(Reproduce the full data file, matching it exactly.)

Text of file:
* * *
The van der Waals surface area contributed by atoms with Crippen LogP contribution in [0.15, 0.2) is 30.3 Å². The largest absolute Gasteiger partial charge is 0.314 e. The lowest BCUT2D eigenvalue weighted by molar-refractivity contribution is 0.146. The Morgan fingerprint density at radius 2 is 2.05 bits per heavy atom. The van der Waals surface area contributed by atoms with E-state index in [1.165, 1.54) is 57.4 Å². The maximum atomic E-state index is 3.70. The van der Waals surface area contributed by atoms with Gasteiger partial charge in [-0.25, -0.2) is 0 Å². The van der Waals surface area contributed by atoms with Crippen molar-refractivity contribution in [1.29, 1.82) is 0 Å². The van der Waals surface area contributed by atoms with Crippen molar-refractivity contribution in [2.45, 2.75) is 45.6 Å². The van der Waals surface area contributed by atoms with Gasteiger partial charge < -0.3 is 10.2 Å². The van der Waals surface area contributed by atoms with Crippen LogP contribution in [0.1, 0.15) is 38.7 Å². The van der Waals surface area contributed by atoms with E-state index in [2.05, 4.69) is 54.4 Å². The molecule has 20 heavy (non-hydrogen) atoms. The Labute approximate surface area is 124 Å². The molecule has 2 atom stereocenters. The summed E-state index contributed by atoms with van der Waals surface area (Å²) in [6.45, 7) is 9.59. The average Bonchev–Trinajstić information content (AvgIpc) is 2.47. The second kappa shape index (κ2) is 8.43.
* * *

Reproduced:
The van der Waals surface area contributed by atoms with Crippen LogP contribution in [0.15, 0.2) is 30.3 Å². The largest absolute Gasteiger partial charge is 0.314 e. The lowest BCUT2D eigenvalue weighted by molar-refractivity contribution is 0.146. The Morgan fingerprint density at radius 2 is 2.05 bits per heavy atom. The van der Waals surface area contributed by atoms with E-state index in [1.165, 1.54) is 57.4 Å². The maximum atomic E-state index is 3.70. The van der Waals surface area contributed by atoms with Gasteiger partial charge in [-0.25, -0.2) is 0 Å². The van der Waals surface area contributed by atoms with Crippen molar-refractivity contribution in [1.29, 1.82) is 0 Å². The van der Waals surface area contributed by atoms with Crippen molar-refractivity contribution in [2.45, 2.75) is 45.6 Å². The van der Waals surface area contributed by atoms with Gasteiger partial charge < -0.3 is 10.2 Å². The van der Waals surface area contributed by atoms with Crippen LogP contribution in [0.1, 0.15) is 38.7 Å². The van der Waals surface area contributed by atoms with E-state index in [2.05, 4.69) is 54.4 Å². The molecule has 20 heavy (non-hydrogen) atoms. The Labute approximate surface area is 124 Å². The molecule has 2 atom stereocenters. The summed E-state index contributed by atoms with van der Waals surface area (Å²) in [6.45, 7) is 9.59. The average Bonchev–Trinajstić information content (AvgIpc) is 2.47. The second kappa shape index (κ2) is 8.43.